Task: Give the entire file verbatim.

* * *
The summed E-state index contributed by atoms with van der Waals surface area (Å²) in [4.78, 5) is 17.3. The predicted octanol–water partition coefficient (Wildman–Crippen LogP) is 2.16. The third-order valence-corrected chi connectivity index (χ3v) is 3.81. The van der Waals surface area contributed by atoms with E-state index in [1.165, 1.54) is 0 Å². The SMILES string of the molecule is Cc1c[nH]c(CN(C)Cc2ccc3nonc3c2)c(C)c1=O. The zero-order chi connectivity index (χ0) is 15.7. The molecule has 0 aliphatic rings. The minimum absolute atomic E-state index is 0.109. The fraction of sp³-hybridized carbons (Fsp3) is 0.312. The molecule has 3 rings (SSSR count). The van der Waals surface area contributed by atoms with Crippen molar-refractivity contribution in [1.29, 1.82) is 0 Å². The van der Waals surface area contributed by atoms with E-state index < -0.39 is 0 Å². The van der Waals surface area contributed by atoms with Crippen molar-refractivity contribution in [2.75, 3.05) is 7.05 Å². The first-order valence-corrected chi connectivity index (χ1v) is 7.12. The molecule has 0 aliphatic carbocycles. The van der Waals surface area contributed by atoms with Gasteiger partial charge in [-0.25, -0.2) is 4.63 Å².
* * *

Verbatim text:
The summed E-state index contributed by atoms with van der Waals surface area (Å²) in [4.78, 5) is 17.3. The predicted octanol–water partition coefficient (Wildman–Crippen LogP) is 2.16. The third-order valence-corrected chi connectivity index (χ3v) is 3.81. The van der Waals surface area contributed by atoms with E-state index in [1.165, 1.54) is 0 Å². The SMILES string of the molecule is Cc1c[nH]c(CN(C)Cc2ccc3nonc3c2)c(C)c1=O. The zero-order chi connectivity index (χ0) is 15.7. The molecule has 0 aliphatic rings. The minimum absolute atomic E-state index is 0.109. The fraction of sp³-hybridized carbons (Fsp3) is 0.312. The molecule has 3 rings (SSSR count). The van der Waals surface area contributed by atoms with Crippen molar-refractivity contribution in [1.29, 1.82) is 0 Å². The van der Waals surface area contributed by atoms with E-state index < -0.39 is 0 Å². The van der Waals surface area contributed by atoms with Crippen molar-refractivity contribution in [2.75, 3.05) is 7.05 Å². The first-order valence-corrected chi connectivity index (χ1v) is 7.12. The molecule has 0 aliphatic carbocycles. The van der Waals surface area contributed by atoms with Gasteiger partial charge in [-0.25, -0.2) is 4.63 Å².